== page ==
Longs Peak from Bear Lake, Rocky Mountain National Park
Most of the U.S. national parks offer pull-outs along park roads that provide vantage points for some great photographic opportunities. However, to reach the best spots for making unique panoramic, wildlife and wildflower images, you‘re going to have to venture a little deeper into the wilderness. At times you’ll get lucky and be only a short distance from the trailhead, but most times you’re probably going to want to hike in several miles. This means you’re going to have to carry some hiking and safety gear with you in order to make your walk as safe and enjoyable as possible.
In addition to all of your camera equipment, including a dry bag to protect your gear from the elements, here is a list of the top ten essential items you’ll need to carry while on your photo adventure.
Note: You may need to make changes to your overall list based on weather conditions, season, terrain and the length of trip.
Mountain Goats, Rocky Mountain National Park
Take a map and/or guide book with you. National Geographic’s Trails Illustrated Maps are excellent. And guide books written by a local expert can provide insights on when and where to see your photographic subjects. Use the map to keep track of your progress and your location – you need to know where you are at all times. Keep track of how long it took you to get to your location via your watch or cell phone, so you have time to return before dark. If you don’t have a smart phone, which can be used as a tracker for distance, compass or map, it’s also a good idea to carry a compass and know how to use it.
Ptarmigan Wall, Glacier National Park
Rich Mountain Trail, Glacier National Park
Note: Be sure your cell phone is fully charged before you head out and know that it may not function in all locations, but it could still save your life.
Take plenty of water with you, especially in the summer. You can sweat anywhere from 1/2 to 1 quart of fluid for every hour you walk in the heat. This fluid/electrolyte loss can exceed 3 quarts per hour if you hike uphill in direct sunlight during the hottest part of the day. If you plan on drinking water from the backcountry, know that it must be treated for Giardia Lamblia. Giardia is a parasite that can cause an intestinal infection with a variety of symptoms. To avoid this infection, boil water for at least one minute, or use a filter capable of removing particles as small as 1 micron. Liquids such as water or sports drinks are best most beneficial. Drinking soda or alcohol will dehydrate you. You should also pack extra liquids with you in case your photo hiking adventure takes longer than expected.
Cracker Lake, Glacier National Park
The best snacks for the trail are ones that will provide you with high energy, such as fruit, granola, peanut butter, bagels, power bars, fruit bars, G.O.R.P. (trail mix), beef jerky, or even candy. Again, take extra food with you in case of the unexpected. Throw a couple of energy bars in your pack. They’re light weight, and will pack a nice punch if needed.
4.) First Aid
Learn first aid and carry a first aid kit in your pack. Know what to do in case of an emergency. First aid training will teach you how to react and deal with a variety injuries.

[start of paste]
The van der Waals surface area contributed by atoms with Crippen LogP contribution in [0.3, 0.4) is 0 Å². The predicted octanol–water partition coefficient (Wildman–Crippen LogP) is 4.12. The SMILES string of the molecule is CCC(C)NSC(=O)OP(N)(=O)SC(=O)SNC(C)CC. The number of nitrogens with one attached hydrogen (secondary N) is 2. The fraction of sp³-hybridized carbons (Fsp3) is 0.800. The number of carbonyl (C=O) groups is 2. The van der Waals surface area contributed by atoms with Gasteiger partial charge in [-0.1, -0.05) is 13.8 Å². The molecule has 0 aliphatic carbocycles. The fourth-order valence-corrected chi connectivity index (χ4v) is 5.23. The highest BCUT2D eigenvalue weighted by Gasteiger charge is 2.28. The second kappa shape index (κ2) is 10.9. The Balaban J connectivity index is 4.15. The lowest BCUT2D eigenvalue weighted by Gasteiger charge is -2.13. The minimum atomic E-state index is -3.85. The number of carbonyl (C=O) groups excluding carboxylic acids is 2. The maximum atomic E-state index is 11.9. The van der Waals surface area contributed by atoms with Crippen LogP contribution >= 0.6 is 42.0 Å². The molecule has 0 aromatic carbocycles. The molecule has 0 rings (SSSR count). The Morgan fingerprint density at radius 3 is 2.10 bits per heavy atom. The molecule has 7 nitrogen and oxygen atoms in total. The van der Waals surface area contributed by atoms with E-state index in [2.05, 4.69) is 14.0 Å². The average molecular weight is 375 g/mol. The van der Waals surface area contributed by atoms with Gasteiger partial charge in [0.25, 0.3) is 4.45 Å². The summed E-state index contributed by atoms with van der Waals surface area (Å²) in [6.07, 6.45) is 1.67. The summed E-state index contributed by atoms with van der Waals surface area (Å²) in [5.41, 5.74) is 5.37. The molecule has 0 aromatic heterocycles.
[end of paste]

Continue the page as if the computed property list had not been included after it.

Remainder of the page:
Good Ole Rocky Top, Rocky Mountain National Park
5.) Shelter from the Storm
No, I’m not talking about toting a tent around with you. I’m referring to keeping rain gear in your pack in case the skies open-up while you’re out on the trail. Weather can be very unpredictable in the mountains. Nothing is worse than getting soaked to the skin miles from the trailhead. This is a circumstance which can lead to hypothermia. Even during the summer a wet hiker can succumb to hypothermia at higher elevations.
Continental Divide, Rocky Mountain National Park
I’m not suggesting you carry something in order to cook beef stroganoff on your lunch break. But it is extremely important to have some ability to start a fire in case of an emergency bivouac. I always carry a fire source: waterproof matches or some other emergency fire starter. You’ll also want to carry some type of tinder, such as fire sticks, or even cotton balls dipped in petroleum jelly and stored in aluminum foil, a zip lock bag or even an old film canister.
7.) Extra Socks
Extra socks are a must as well. If you accidently slip into some water, or you’re forced to cross a swollen creek, you’ll want to change your socks immediately. Besides having cold feet you’re almost guaranteed to take home a few blisters.
Blue Bird Lake, Rocky Mountain National Park
Although the forecast might call for a mild day, weather can change quickly in the mountains. Overcast skies, high winds, or light rain, can chill your hands fairly quickly.
9.) Emergency Blanket
An emergency blanket is an excellent item to throw in the bottom of your pack. They’re inexpensive, light weight, and will take about as much room as a pack of baseball cards. Using reflective material, they’re designed to reflect your body heat back into you in an emergency situation. You can also use the blanket to create an emergency lean-to shelter as well.
It’s preferable to have a multi-use knife such as a Swiss Army Knife. It can come in handy in a variety of situations.
Wild Goose Island, Glacier National Park
There are a few other items you may want to consider having in your pack, but didn’t quite make my top 10 list, including; personal medications, a whistle, flashlight, bear spray, toilet paper, moleskin, sunscreen, ski hat, and even duct tape. Decide what is best for you personally.
And by all means, be sure to let friends or family members know where you are going, when you plan on returning, and if possible, what trail you plan to take. If the plans change, let someone know of those changes.
Happy Hiking and Be Safe! Make some great photos of the adventure.
by Jeff Doran
All text & photos: © 2013 Jeff Doran. All rights reserved.